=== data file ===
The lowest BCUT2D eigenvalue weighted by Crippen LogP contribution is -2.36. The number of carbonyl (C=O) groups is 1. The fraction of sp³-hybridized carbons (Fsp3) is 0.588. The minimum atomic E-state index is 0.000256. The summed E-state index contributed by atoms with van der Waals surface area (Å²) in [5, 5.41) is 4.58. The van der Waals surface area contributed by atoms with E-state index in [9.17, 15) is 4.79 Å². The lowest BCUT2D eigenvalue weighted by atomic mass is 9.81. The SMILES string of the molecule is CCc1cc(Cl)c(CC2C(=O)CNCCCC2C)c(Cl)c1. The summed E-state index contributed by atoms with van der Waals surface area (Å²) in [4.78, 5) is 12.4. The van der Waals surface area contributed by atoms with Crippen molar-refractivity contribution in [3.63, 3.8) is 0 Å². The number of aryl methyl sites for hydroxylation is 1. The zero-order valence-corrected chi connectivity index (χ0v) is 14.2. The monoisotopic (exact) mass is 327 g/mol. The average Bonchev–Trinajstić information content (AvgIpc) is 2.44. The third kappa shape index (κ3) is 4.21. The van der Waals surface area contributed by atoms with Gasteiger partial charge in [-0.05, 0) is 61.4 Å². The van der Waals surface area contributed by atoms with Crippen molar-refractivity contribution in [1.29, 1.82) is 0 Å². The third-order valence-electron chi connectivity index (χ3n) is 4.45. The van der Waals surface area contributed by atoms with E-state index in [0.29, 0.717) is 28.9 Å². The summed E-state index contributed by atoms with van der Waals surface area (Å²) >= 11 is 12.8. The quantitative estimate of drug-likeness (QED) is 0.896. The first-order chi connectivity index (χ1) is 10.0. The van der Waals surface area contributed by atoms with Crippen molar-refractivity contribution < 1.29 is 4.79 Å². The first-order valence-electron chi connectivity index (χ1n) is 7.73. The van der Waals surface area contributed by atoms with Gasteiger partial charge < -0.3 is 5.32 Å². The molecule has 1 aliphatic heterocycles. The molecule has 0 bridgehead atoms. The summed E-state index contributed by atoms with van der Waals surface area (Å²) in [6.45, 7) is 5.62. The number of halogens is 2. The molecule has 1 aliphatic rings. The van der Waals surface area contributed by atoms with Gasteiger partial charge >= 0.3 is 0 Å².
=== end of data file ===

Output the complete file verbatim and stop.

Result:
The lowest BCUT2D eigenvalue weighted by Crippen LogP contribution is -2.36. The number of carbonyl (C=O) groups is 1. The fraction of sp³-hybridized carbons (Fsp3) is 0.588. The minimum atomic E-state index is 0.000256. The summed E-state index contributed by atoms with van der Waals surface area (Å²) in [5, 5.41) is 4.58. The van der Waals surface area contributed by atoms with E-state index in [9.17, 15) is 4.79 Å². The lowest BCUT2D eigenvalue weighted by atomic mass is 9.81. The SMILES string of the molecule is CCc1cc(Cl)c(CC2C(=O)CNCCCC2C)c(Cl)c1. The summed E-state index contributed by atoms with van der Waals surface area (Å²) in [4.78, 5) is 12.4. The van der Waals surface area contributed by atoms with Crippen molar-refractivity contribution in [3.63, 3.8) is 0 Å². The number of aryl methyl sites for hydroxylation is 1. The zero-order valence-corrected chi connectivity index (χ0v) is 14.2. The monoisotopic (exact) mass is 327 g/mol. The average Bonchev–Trinajstić information content (AvgIpc) is 2.44. The third kappa shape index (κ3) is 4.21. The van der Waals surface area contributed by atoms with Gasteiger partial charge in [-0.05, 0) is 61.4 Å². The van der Waals surface area contributed by atoms with Crippen molar-refractivity contribution in [1.29, 1.82) is 0 Å². The third-order valence-electron chi connectivity index (χ3n) is 4.45. The van der Waals surface area contributed by atoms with E-state index in [0.29, 0.717) is 28.9 Å². The summed E-state index contributed by atoms with van der Waals surface area (Å²) >= 11 is 12.8. The quantitative estimate of drug-likeness (QED) is 0.896. The first-order chi connectivity index (χ1) is 10.0. The van der Waals surface area contributed by atoms with Crippen molar-refractivity contribution < 1.29 is 4.79 Å². The first-order valence-electron chi connectivity index (χ1n) is 7.73. The van der Waals surface area contributed by atoms with Gasteiger partial charge < -0.3 is 5.32 Å². The molecule has 1 aliphatic heterocycles. The molecule has 0 bridgehead atoms. The summed E-state index contributed by atoms with van der Waals surface area (Å²) in [6.45, 7) is 5.62. The number of halogens is 2. The molecule has 1 aliphatic rings. The van der Waals surface area contributed by atoms with Gasteiger partial charge >= 0.3 is 0 Å².